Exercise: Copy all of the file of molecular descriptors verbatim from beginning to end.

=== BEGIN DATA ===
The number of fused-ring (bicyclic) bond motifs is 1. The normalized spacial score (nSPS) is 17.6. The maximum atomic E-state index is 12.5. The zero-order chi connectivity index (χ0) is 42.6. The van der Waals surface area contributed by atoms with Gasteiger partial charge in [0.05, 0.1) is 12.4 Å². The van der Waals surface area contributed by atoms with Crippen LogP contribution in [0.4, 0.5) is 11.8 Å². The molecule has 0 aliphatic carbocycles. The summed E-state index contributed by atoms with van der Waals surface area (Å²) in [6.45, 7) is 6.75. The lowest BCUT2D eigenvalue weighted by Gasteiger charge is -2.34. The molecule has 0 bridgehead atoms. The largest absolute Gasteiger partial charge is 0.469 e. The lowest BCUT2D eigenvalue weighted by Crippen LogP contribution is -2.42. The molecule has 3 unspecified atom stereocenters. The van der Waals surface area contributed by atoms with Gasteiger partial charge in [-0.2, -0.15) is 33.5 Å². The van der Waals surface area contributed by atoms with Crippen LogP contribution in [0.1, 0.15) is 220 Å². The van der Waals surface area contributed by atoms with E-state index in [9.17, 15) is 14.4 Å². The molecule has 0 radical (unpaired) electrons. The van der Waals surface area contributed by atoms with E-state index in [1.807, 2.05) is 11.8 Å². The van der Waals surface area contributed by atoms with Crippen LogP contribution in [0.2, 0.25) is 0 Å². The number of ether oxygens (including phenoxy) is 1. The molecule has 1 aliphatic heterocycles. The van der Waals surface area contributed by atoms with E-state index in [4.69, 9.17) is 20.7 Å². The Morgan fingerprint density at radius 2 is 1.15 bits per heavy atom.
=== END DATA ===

The number of fused-ring (bicyclic) bond motifs is 1. The normalized spacial score (nSPS) is 17.6. The maximum atomic E-state index is 12.5. The zero-order chi connectivity index (χ0) is 42.6. The van der Waals surface area contributed by atoms with Gasteiger partial charge in [0.05, 0.1) is 12.4 Å². The van der Waals surface area contributed by atoms with Crippen LogP contribution in [0.4, 0.5) is 11.8 Å². The molecule has 0 aliphatic carbocycles. The summed E-state index contributed by atoms with van der Waals surface area (Å²) in [6.45, 7) is 6.75. The lowest BCUT2D eigenvalue weighted by Gasteiger charge is -2.34. The molecule has 0 bridgehead atoms. The largest absolute Gasteiger partial charge is 0.469 e. The lowest BCUT2D eigenvalue weighted by Crippen LogP contribution is -2.42. The molecule has 3 unspecified atom stereocenters. The van der Waals surface area contributed by atoms with Gasteiger partial charge in [-0.2, -0.15) is 33.5 Å². The van der Waals surface area contributed by atoms with Crippen LogP contribution in [0.1, 0.15) is 220 Å². The van der Waals surface area contributed by atoms with E-state index in [9.17, 15) is 14.4 Å². The molecule has 0 radical (unpaired) electrons. The van der Waals surface area contributed by atoms with E-state index in [1.807, 2.05) is 11.8 Å². The van der Waals surface area contributed by atoms with Crippen LogP contribution in [0.2, 0.25) is 0 Å². The number of ether oxygens (including phenoxy) is 1. The molecule has 1 aliphatic heterocycles. The van der Waals surface area contributed by atoms with E-state index in [4.69, 9.17) is 20.7 Å². The Morgan fingerprint density at radius 2 is 1.15 bits per heavy atom.